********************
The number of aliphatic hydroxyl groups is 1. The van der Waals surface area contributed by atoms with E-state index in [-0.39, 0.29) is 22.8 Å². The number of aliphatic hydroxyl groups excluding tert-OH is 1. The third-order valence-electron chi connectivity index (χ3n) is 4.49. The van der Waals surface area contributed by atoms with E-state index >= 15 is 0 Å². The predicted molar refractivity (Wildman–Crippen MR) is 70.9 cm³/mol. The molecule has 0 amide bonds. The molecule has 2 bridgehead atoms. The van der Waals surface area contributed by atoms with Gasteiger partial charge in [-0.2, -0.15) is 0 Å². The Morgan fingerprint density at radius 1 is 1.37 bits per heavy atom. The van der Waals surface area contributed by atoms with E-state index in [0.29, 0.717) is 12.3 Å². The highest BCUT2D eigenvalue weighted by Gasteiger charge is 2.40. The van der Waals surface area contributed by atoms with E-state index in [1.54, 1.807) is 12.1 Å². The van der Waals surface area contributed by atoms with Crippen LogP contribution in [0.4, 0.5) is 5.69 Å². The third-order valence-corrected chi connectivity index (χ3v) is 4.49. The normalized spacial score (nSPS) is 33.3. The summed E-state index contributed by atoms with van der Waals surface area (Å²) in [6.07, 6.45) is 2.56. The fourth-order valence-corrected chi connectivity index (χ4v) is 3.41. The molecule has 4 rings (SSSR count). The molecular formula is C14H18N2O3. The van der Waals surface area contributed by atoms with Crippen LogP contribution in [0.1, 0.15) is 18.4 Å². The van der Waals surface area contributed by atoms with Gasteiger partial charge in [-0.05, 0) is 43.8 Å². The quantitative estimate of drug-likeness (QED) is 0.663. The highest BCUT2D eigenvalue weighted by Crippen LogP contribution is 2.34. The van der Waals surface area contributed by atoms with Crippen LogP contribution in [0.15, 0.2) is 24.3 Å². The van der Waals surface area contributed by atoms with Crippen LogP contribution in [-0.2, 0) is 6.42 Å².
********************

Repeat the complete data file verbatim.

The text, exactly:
The number of aliphatic hydroxyl groups is 1. The van der Waals surface area contributed by atoms with E-state index in [-0.39, 0.29) is 22.8 Å². The number of aliphatic hydroxyl groups excluding tert-OH is 1. The third-order valence-electron chi connectivity index (χ3n) is 4.49. The van der Waals surface area contributed by atoms with E-state index >= 15 is 0 Å². The predicted molar refractivity (Wildman–Crippen MR) is 70.9 cm³/mol. The molecule has 0 amide bonds. The molecule has 2 bridgehead atoms. The van der Waals surface area contributed by atoms with Gasteiger partial charge in [-0.2, -0.15) is 0 Å². The Morgan fingerprint density at radius 1 is 1.37 bits per heavy atom. The van der Waals surface area contributed by atoms with E-state index in [0.29, 0.717) is 12.3 Å². The highest BCUT2D eigenvalue weighted by Gasteiger charge is 2.40. The van der Waals surface area contributed by atoms with E-state index in [1.54, 1.807) is 12.1 Å². The van der Waals surface area contributed by atoms with Crippen LogP contribution in [0.4, 0.5) is 5.69 Å². The third-order valence-corrected chi connectivity index (χ3v) is 4.49. The normalized spacial score (nSPS) is 33.3. The summed E-state index contributed by atoms with van der Waals surface area (Å²) in [6.07, 6.45) is 2.56. The fourth-order valence-corrected chi connectivity index (χ4v) is 3.41. The molecule has 4 rings (SSSR count). The molecular formula is C14H18N2O3. The van der Waals surface area contributed by atoms with Crippen LogP contribution in [0.1, 0.15) is 18.4 Å². The van der Waals surface area contributed by atoms with Gasteiger partial charge in [-0.05, 0) is 43.8 Å². The quantitative estimate of drug-likeness (QED) is 0.663. The highest BCUT2D eigenvalue weighted by Crippen LogP contribution is 2.34. The van der Waals surface area contributed by atoms with Crippen LogP contribution in [0.15, 0.2) is 24.3 Å². The van der Waals surface area contributed by atoms with Crippen LogP contribution in [-0.2, 0) is 6.42 Å².